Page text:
3-(oxyalkyl)-thiophene bearing arylsulfonamide group (N,N-diethyl-(2-thiophen-3-yl-ethoxidemethyl)-benzene-sulfonamide: C17H23NO3S2) was used as monomer. It was synthesized as described previously [12]. AT-cut 9 MHz platinum coated quartz crystal oscillators of platinum surface area 0.2 cm2 (Seiko EG&G) were used as working electrodes. The reference electrode was a silver wire immersed in 0.1 M AgNO3 and the counter electrode was a platinum wire. Tetrabutylammonium hexafluorophosphate (Bu4NPF6) from Fluka was used as support salt without further purification. The electrolytic solution was acetonitrile (purchased from Fluka) containing 0.1 M Bu4NPF6. Experiments were performed under an argon atmosphere and the electrolytic solution containing monomer was dried over neutral alumina (from Merck) activated at 300 °C under vacuum during 3 h. Electrochemical investigations were carried out in a one-compartment QCM cell in Teflon in order to follow in situ the mass fluctuations in comparison with the applied potential. The cell was connected to a VMP PAR Model VMP2/Z-40 potentiostat driven by the EC-Lab Software version 6.70. Microgravimetric measurements were performed by using AT-cut 9 MHz platinum coated quartz crystal oscillators connected to a PAR quartz crystal analyser model QCM 922 driven by the winEchem Seiko EG&G Software. After polymerization, the films were washed with acetonitrile and transferred into electrochemical cell containing only liquid electrolyte. Then, negative potential was applied (0 to −2.5 V) and the cell was connected to a VMP PAR Model VMP2/Z-40 potentiostat driven by the EC-Lab Software version 6.70. The liberation of amine from polymer was recorded by cyclic voltammetry with the potential scan rate of 100 mV s−1. The sulfinate ions obtained were then chlorinated by N-chlorosuccinimide in acetonitrile (3.4.10−2 M) at room temperature.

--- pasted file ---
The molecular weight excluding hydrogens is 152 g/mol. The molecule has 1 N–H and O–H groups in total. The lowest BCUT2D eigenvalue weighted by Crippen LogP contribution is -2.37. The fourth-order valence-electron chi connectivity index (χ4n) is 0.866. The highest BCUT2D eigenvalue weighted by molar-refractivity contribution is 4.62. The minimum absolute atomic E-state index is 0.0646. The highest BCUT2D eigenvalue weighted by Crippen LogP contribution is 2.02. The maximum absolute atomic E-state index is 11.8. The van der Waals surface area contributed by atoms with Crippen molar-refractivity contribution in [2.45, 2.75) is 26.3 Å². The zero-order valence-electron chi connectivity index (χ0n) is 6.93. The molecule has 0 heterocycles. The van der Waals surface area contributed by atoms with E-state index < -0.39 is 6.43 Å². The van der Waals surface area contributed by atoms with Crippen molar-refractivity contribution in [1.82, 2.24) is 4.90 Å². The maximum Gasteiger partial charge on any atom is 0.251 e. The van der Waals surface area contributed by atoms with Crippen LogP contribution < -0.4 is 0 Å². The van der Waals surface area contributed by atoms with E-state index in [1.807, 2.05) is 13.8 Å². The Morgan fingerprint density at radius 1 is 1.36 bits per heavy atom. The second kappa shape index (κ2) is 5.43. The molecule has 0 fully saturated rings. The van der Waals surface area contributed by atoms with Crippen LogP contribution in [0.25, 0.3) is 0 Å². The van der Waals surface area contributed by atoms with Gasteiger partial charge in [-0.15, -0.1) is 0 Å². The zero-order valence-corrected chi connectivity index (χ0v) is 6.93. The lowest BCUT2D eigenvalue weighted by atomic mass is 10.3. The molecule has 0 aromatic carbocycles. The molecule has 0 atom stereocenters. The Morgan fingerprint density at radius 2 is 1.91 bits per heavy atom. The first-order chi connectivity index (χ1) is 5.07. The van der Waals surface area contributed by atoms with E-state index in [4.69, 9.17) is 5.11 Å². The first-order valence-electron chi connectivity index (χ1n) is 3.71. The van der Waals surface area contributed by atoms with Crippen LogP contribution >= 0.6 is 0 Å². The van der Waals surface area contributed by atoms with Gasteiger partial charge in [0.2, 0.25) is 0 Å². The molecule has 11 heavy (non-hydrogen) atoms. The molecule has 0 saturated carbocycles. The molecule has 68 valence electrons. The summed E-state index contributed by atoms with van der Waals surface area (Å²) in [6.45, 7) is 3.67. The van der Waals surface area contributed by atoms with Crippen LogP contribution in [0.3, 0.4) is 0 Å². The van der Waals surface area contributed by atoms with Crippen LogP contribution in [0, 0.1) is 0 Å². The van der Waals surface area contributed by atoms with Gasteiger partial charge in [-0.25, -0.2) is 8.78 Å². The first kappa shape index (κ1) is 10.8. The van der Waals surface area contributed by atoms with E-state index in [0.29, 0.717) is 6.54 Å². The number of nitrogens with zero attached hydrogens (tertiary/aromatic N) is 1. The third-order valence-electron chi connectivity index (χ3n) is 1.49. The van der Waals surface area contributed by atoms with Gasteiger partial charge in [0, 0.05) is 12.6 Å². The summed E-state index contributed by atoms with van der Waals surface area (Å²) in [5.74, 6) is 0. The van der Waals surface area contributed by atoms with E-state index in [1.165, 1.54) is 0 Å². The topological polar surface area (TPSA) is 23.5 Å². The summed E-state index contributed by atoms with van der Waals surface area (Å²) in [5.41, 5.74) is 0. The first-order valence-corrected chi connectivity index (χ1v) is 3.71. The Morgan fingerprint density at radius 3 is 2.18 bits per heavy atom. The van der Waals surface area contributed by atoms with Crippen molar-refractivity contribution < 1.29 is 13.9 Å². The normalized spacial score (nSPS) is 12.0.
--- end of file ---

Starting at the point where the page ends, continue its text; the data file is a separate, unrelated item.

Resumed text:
2.2 Gold Surface Functionalization

Commercial QCM electrodes of gold surface area 0.2 cm2 were used as the substrates. The whole preparation procedure was already described in details [14]. Briefly,para-benzene-sulfonyl chloride functionalized QCM gold surfaces were prepared by electrochemical processes using sulfanilic acid (C6H7O3NS, Sigma-Aldrich) as the starting precursor. The reaction was performed at room temperature and pressure. Sulfanilic acid, 4.3 and 1.72 mg of sodium nitrite (NaNO2, Sigma-Aldrich) were dissolved in 5 ml of 1 M hydrochloric acid (HCl, Sigma-Aldrich). The mixture was introduced into the electrochemical cell constituted of a QCM gold substrate as work electrode, saturated calomel electrode as reference electrode and a platinum wire as counter electrode. Cyclic voltammetry experiment (Princeton applied research, VMP2) was performed in the potential range of 0.3 to −0.25 V at potential scan rate of 100 mV s−1 up to five cycles. After electrochemical reaction, the substrates were immersed in 5.2 mg phosphorous pentachloride (PCl5, Sigma-Aldrich)/5 ml dichloromethane (CH2Cl2, Sigma-Aldrich) solution. Finally, the substrates were washed in CH2Cl2 to remove unreacted PCl5.